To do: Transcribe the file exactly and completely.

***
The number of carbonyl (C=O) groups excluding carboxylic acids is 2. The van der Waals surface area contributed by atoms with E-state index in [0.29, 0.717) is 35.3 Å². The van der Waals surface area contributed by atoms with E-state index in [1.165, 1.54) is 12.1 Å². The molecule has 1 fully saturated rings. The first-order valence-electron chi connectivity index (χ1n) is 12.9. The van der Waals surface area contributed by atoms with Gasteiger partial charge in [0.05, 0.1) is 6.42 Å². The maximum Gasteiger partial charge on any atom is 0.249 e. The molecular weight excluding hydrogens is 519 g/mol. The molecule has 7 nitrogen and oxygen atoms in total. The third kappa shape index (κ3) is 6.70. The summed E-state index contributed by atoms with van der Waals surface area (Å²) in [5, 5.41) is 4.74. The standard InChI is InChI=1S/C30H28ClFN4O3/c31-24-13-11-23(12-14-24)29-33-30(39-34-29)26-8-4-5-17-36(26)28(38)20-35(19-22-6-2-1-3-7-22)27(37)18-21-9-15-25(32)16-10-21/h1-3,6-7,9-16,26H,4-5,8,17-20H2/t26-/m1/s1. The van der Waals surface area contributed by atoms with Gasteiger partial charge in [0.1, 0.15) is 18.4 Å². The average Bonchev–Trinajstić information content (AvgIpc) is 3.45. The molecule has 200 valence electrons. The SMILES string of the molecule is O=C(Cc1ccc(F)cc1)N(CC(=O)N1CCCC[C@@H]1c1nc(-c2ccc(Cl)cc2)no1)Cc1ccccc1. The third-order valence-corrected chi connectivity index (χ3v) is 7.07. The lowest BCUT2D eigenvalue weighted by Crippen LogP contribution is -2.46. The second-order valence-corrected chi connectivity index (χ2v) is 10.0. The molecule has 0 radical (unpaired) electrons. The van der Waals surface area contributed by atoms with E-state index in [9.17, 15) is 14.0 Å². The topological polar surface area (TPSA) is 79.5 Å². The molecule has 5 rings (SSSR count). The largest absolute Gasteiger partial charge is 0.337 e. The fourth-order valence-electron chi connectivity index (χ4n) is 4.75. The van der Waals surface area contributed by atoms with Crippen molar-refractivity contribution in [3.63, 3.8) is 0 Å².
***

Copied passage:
The number of carbonyl (C=O) groups excluding carboxylic acids is 2. The van der Waals surface area contributed by atoms with E-state index in [0.29, 0.717) is 35.3 Å². The van der Waals surface area contributed by atoms with E-state index in [1.165, 1.54) is 12.1 Å². The molecule has 1 fully saturated rings. The first-order valence-electron chi connectivity index (χ1n) is 12.9. The van der Waals surface area contributed by atoms with Gasteiger partial charge in [0.05, 0.1) is 6.42 Å². The maximum Gasteiger partial charge on any atom is 0.249 e. The molecular weight excluding hydrogens is 519 g/mol. The molecule has 7 nitrogen and oxygen atoms in total. The third kappa shape index (κ3) is 6.70. The summed E-state index contributed by atoms with van der Waals surface area (Å²) in [5, 5.41) is 4.74. The standard InChI is InChI=1S/C30H28ClFN4O3/c31-24-13-11-23(12-14-24)29-33-30(39-34-29)26-8-4-5-17-36(26)28(38)20-35(19-22-6-2-1-3-7-22)27(37)18-21-9-15-25(32)16-10-21/h1-3,6-7,9-16,26H,4-5,8,17-20H2/t26-/m1/s1. The van der Waals surface area contributed by atoms with Gasteiger partial charge in [0.1, 0.15) is 18.4 Å². The average Bonchev–Trinajstić information content (AvgIpc) is 3.45. The molecule has 200 valence electrons. The SMILES string of the molecule is O=C(Cc1ccc(F)cc1)N(CC(=O)N1CCCC[C@@H]1c1nc(-c2ccc(Cl)cc2)no1)Cc1ccccc1. The third-order valence-corrected chi connectivity index (χ3v) is 7.07. The lowest BCUT2D eigenvalue weighted by Crippen LogP contribution is -2.46. The second-order valence-corrected chi connectivity index (χ2v) is 10.0. The molecule has 0 radical (unpaired) electrons. The van der Waals surface area contributed by atoms with E-state index in [9.17, 15) is 14.0 Å². The topological polar surface area (TPSA) is 79.5 Å². The molecule has 5 rings (SSSR count). The largest absolute Gasteiger partial charge is 0.337 e. The fourth-order valence-electron chi connectivity index (χ4n) is 4.75. The van der Waals surface area contributed by atoms with Crippen molar-refractivity contribution in [3.63, 3.8) is 0 Å².